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From Tabor to Calvary: Did God Abandon Jesus?

Dr. D'Ambrosio - Holy Land Pilgrimage

 

 

 

Dr. Marcellino D'Ambrosio - Free Lenten Resources!From Tabor to Calvary:

"Did God abandon Jesus?"

by Marcellino D'Ambrosio

 

Right Click, Save Target As - TransfigurationTo Listen to the PodCast of From Mt. Tabor to Calvary, Click here!

 

 

 

 

Transfiguration, Passion, Mel Gibson, Dr. Marcellino D'Ambrosio

This examination of the relationship between the Transfiguration and the Passion of Christ, between Mount Tabor and Calvary, makes for helpful reading either for the Feast of the Transfiguration on August 6 or during Holy Week and Lent.

 

Appearances can be deceiving.  After all, Jesus was just another Galilean.  His hands were the rough hands of a workman.  People in Nazareth knew his mother.  Some even remembered the man they thought was his dad.

 

Yet when Jesus went up on Mt. Tabor with his three closest disciples, his appearance changed.  The glory of his divinity suddenly became visible, shining through his humanity, dazzling his overwhelmed disciples.

 

But then two others showed up--Moses and Elijah.  Of all the great figures of the Old Testament, why them?  The Jews were not abstract but rather very concrete thinkers.  When they thought about the first five books of the Bible, “the Law,” or “Torah”, they thought of a person – Moses.  When they considered the Bible’s prophetic writings, the greatest prophet came to mind-- Elijah.  The Law and the Prophets.  That was the Jewish way of saying “the Bible.”  Moses and Elijah witness to Jesus because all of Scripture witnesses to him.

 

But what did the three of them talk about?  His miracles?  His teaching?  Neither.  They spoke about his “departure” soon to be accomplished in Jerusalem.  This is what is predicted and described in a mysterious way all throughout the Law, the Prophets, and the Psalms, namely his march straight through indescribable suffering and death on his way to resurrected glory.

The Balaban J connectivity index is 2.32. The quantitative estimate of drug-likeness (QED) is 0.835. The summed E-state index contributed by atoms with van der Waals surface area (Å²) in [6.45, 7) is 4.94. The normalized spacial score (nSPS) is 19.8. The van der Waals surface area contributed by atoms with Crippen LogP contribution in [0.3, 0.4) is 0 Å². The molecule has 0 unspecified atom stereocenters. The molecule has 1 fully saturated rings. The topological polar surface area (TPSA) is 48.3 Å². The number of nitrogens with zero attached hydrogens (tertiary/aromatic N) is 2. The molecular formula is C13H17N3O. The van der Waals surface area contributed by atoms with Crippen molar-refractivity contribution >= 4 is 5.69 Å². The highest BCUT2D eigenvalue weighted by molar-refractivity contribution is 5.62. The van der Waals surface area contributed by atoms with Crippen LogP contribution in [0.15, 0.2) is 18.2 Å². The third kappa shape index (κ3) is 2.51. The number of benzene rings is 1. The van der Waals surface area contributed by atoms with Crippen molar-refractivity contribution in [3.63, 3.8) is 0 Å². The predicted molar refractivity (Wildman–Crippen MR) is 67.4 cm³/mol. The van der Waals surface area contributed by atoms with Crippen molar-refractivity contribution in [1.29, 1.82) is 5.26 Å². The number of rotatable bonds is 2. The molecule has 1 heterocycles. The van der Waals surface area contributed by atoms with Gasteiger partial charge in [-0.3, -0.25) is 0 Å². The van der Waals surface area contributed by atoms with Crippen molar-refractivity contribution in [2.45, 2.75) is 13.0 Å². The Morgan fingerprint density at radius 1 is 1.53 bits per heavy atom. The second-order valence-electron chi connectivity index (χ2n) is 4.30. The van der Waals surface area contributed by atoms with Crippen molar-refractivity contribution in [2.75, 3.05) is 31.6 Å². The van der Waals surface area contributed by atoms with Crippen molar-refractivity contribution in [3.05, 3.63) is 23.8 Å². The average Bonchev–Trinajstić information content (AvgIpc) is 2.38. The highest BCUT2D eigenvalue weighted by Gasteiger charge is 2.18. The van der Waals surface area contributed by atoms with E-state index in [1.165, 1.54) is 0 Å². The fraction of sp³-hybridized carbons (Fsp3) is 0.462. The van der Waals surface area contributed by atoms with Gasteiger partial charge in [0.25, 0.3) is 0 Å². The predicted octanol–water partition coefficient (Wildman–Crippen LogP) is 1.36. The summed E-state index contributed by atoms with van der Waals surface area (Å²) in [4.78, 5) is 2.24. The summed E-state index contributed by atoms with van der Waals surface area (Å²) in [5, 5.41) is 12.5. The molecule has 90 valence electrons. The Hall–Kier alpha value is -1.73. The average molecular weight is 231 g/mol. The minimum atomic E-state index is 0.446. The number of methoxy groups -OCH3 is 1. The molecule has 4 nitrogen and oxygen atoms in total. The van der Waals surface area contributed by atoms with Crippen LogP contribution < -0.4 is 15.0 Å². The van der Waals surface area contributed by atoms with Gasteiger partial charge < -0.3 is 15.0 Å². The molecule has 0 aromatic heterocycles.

Crucifixation of Christ, Trasfiguration on Mt. Tabor

One thing that has troubled many people about his passion are his words from the cross “My God, my God, why have you abandoned me?” (Matt 27:46). Some have even read into this a mistaken theology that Jesus, taking our place, experienced the most terrible consequence of our sin, namely being cut off from communion from the Father, separated from God and his grace.  Not a chance.  That fact that Jesus bore our sin cannot mean this.  He is not a sinner.  His communion with the Father and the Spirit can never be interrupted.  The cloud overshadowing the disciples there was the same cloud of the Spirit that overshadowed Mary at the annunciation.  The voice of the Father resounded forth from it. The Father and the Spirit were with Him on Mt. Tabor.  The Father and the Spirit were with Him on Golgotha. 

 

So how do we take Jesus’ words?  They are a quote from a psalm.  In fact the ancient Jewish practice was to designate a particular psalm not by a number but by its first few words (we still do this with conciliar documents such as “Lumen Gentium”).  There is a psalm in fact that begins with this phrase, Psalm 22.  Make this psalm part of your meditation on the passion this Lent.  In a remarkable way it predicts the mockery that is hurled upon Christ that fateful day, the piercing of his hands and feet by a pack of “dogs” (a uncomplimentary term used in those days to refer to gentiles), the gambling for his clothing, even his eventual deliverance by the God who hears his cry.  So Jesus, from the cross, is proclaiming what is manifest in the transfiguration: “all the law and the prophets bear witness to me and to what is happening right now.”